Open Fire!

After years of delays and county manipulations, local shooters are finally getting their ranges

Pima County shooters who saw promised ranges converted into money for Canoa Ranch preservation are getting a fairgrounds-area range and possibly a second southeast-side range.

Shooters joined supporters of the county's 1997 bond election that included $650,000 to buy property for a range near the Tortolita Mountains on the northwest side. The 1997 bond also included $1 million for the Southeast Regional Park Shooting Range at the county's Fairgrounds, at 11300 S. Houghton Road.

Under adjustments approved by the Board of Supervisors, the county moved the $650,000 to supplement funding for the purchase of Canoa Ranch and to pay for rehabilitation of Canoa Ranch buildings. In all, the county spent $6 million on Canoa, triple the amount voters approved for the historic land grant ranch south of Green Valley.

The southeast range has been repeatedly delayed. It was scheduled to be with the bonds that were sold beginning three years ago. Instead, the county broke ground only last month.

A 200-yard and 50-yard sight-in range are scheduled to be completed by this summer, says Carlo DiPilato, the planning and development division manager for county Natural Resources, Parks and Recreation. This first phase will include 12 shooting positions for the 200-yard range and 18 positions for the 50-yard range. Backstops are more than half completed, and a pre-fabricated restroom building, purchased with a grant from the Arizona Game & Fish Department, is already on the site.

The remainder of the facility, including a 100-yard range, an archery range, an instruction range, a shotgun range and administrative facilities is contingent on voter support for the $96.4 million in parks and recreation bonds included in a $732-million package. The bond election is May 18.

The proposed parks bonds include $3.5 million for completion of the shooting range.

Money for the shooting range--as well as the other parks bonds and $485 million in other bonds for open space, Kino Community Hospital, courts and other county facilities, and a new sheriff and emergency radio communications system--will be re-paid with property taxes.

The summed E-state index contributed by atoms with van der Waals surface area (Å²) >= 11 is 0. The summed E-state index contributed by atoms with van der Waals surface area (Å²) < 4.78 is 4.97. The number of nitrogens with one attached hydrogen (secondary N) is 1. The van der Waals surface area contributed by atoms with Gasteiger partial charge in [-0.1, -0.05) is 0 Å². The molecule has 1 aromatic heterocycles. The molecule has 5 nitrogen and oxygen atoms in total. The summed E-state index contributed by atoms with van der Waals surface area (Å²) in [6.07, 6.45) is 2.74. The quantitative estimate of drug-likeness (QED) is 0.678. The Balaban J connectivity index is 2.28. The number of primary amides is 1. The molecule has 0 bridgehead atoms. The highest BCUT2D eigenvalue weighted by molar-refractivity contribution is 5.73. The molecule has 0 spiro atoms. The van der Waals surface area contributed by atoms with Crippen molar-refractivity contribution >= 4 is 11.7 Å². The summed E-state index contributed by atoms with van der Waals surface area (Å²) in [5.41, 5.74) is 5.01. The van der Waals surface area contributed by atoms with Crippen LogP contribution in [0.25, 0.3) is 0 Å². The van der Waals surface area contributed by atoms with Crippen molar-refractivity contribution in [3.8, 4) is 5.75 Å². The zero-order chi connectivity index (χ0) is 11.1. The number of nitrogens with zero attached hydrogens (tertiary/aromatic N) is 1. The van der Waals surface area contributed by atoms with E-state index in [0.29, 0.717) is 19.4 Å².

Shooters won't be alone at the fairgrounds site. The bond also proposes $4 million for a sports field complex, including four soccer fields, six baseball fields, parking, trails, picnic facilities and ramadas and a maintenance yard. Development would take a year and a half, county officials say.

Odds are in the shooters' and county's favor. Voters have approved 37 of 43 county bond measures--86 percent--and they have never voted down proposals to borrow money for parks and recreation.

The county doesn't want antagonize the shooters who are ardent voters who also be casting ballots on County Administrator Chuck Huckelberry's showcase $172-million open-space bond for the Sonoran Desert Conservation Plan. Huckelberry has met with gun enthusiasts and their representatives, including Pima County residents in the leadership of the National Rifle Association.

Their satisfaction is important, according to Margaret Kenski, a respected pollster who has tracked support for the open-space and other county bonds.

While the gun guys and girls might not have huge numbers, they are "a very active group," Kenski says.

They vote. And in a low-turnout special election, that matters. Only 17 percent of Pima County voters showed up for the open space and other bonds in May 1997.

"If they are pacified, it removes the last vestige of opposition," Kenski says of gun enthusiasts' stance on Huckelberry's signature project.

Construction of the range comes after a long delay for replacement ranges for the Sabino Canyon range that was closed by the U.S. Forest Service in response to pressure from development interests.

The Tucson Rifle Club, in its 108th year, offered an attractive, if distant, alternative with its Three Points Shooting Range, 25 miles west of Tucson.

Meanwhile, the county is working on another proposal to acquire Desert Trails Gun Club, 7777 E. Valencia Road. The 29.7-acre property has 21 shooting bays and a 4,000 square-foot building and was appraised for the owner last year at $2.73 million.

The county hired longtime appraiser Sanders K. Solot to perform another appraisal. He put the value at $970,000.

That gulf is widened by county estimates, ranging from $80,000 to $280,000, to clean up lead and airplane and missile salvage. Still, Huckelberry expressed some hope this week that the county and Desert Trails "may not be that far apart."

That would please shooters.

"Tucson has waited a long time to get a regional shooting facility built, and it is very encouraging to finally see progress," says Todd Rathner, a Tucsonan who is a member of the NRA Board of Directors. "NRA members are keenly aware of the need for a regional shooting and training facility for Tucson's thousands of shooters. If we see progress on the county's purchase of the Desert Trails facility, you could see thousands of NRA members, their families and those who align themselves with the NRA going to the polls to vote for the open-space bonds."

The shooting range activity in Pima County comes as the Legislature considers a bill to protect the Ben Avery Shooting Facility in north Phoenix protected from development and sale. The Game and Fish Commission, which oversees Ben Avery, has taken the odd position of opposing the legislation. Members of the commission have repeatedly taken steps to sell all or parts of the 1,650-acre Ben Avery site, although some regard it as one of the top shooting ranges in the country.

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